but some of it has already proved violent and disruptive.
The question for governments is what responses might prove
effective and acceptable. So complex and fast-moving are modern systems, some
experts suspect, that any attempts at censorship or shutdowns will simply be
circumvented or overwhelmed.
But there are clear signs that some in authority would
dearly like to find ways of tightening controls.
British Prime Minister David Cameron was widely criticised,
even within his own party, for threatening to impose censorship and shut down
social media and messaging platforms in response to London's August riots.
The way inner city youths used secure smartphone messaging to
coordinate mass looting sprees and arson showed such tools were not merely the
preserve of political activists.
San Francisco's BART transit system faced widespread anger
and accusations of breaching the US constitutional guarantees of free speech
when it sought to shut down cellphone services within the system in an attempt
to stymie protests after a shooting by a transit authority police officer.
Autocratic states, however, have few such reservations. In
Russia, websites used by dissident bloggers found themselves under cyber attack
from hackers suspected of being sympathetic to the Kremlin.
China's use of its sophisticated system to monitor and
sometimes censor online debate efforts is widely believed to have stepped up
dramatically this year. Beijing's communist leaders managed to avoid the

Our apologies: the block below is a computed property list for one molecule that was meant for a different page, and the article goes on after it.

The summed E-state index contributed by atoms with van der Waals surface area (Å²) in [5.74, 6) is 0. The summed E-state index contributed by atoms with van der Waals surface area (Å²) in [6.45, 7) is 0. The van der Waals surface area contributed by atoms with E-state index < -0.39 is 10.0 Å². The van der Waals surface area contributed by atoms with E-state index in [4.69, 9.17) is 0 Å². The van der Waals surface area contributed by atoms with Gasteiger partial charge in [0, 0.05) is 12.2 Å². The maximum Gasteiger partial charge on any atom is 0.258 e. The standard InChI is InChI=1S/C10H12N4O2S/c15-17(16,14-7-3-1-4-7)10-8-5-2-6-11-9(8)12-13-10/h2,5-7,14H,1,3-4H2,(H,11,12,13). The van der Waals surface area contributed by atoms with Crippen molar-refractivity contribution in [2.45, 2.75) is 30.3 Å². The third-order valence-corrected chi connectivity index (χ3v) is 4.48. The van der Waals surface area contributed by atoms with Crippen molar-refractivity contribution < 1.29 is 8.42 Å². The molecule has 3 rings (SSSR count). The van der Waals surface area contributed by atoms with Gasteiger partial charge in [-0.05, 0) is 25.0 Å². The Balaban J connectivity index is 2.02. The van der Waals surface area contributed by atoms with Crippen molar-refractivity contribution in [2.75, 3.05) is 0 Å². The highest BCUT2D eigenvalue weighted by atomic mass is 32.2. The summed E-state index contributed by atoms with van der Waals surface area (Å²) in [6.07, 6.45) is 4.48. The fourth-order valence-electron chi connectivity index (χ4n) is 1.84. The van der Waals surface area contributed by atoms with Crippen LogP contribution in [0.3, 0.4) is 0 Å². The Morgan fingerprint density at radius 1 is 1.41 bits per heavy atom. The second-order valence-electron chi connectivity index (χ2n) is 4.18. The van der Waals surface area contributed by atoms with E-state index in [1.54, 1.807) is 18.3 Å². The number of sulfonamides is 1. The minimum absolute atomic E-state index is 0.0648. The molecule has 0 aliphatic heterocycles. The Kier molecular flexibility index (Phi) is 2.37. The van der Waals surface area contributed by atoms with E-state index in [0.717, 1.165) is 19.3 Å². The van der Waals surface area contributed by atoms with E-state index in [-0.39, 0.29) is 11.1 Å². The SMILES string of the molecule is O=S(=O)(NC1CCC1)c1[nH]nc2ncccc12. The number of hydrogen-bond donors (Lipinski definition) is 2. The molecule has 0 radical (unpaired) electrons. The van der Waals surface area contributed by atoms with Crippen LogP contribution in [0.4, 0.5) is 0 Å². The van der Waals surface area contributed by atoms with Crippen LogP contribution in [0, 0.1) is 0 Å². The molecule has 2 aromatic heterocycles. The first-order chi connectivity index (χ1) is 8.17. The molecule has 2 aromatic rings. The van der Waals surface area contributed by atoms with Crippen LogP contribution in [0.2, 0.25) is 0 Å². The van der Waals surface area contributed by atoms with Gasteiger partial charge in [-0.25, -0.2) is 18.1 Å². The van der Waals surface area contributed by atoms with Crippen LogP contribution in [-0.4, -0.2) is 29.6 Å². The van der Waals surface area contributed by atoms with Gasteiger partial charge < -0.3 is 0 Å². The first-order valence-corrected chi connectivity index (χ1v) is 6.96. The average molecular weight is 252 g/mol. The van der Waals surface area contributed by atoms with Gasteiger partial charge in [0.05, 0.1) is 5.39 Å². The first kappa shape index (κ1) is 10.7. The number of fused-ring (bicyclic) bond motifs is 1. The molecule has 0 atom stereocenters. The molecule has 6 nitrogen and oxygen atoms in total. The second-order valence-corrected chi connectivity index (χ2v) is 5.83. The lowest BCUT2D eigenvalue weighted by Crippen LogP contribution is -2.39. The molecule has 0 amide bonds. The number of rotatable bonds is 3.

widespread street protest they saw elsewhere, but failed to prevent almost
unprecedented criticism of their response to a high-speed rail crash.
In the Middle East, the reaction has been mixed. Some
countries have moved to arrest or threaten bloggers or those they accuse of
spreading "malicious rumours", while others have also tried to reach
out to online activists.
Carrot and stick approach
"There's been quite a strong reaction," said
Sultan al-Qassemi, a blogger and commentator based in the UAE. "It's a
carrot and stick approach. Some of it is good. But they have been also seeking
out individual people to make examples of."
In effect, major social media companies - such as Google,
Facebook and Twitter - could become gatekeepers of debate and dissent.
And while some internet giants such as Facebook may be
willing to make concessions to access markets like China, Google looks to be
bracing for an era of confrontation.
In July, its chairperson Eric Schmidt told a conference in
Dublin he believed the firm's tussles with governments over internet censorship
would get worse, adding that his own colleagues faced a mounting danger of
arrest and torture. During the Egyptian revolution Google executive Wael Ghonim
was seized and arrested for involvement in helping organise the protests.
At the State Department, Ross said he believes the world is
still nowhere near a global consensus on how to handle the coming changes. But
finding solutions, he said, is vital.
Many argue that if governments are not to shut down the
internet and other networks altogether - with all the attached economic costs
and at the risk of producing a still-larger backlash - then they will have
little choice but to allow the relatively free flow of communication, including
"If you are willing to sacrifice economic modernity and
growth, then turn off the internet," said Ross.
"But if you want to be part of a vibrant, global
marketplace and build a knowledge-based economy, you have to have an open
internet.... We hope to maximise the benefits and minimise the negative impact
of living in a hyper-networked world."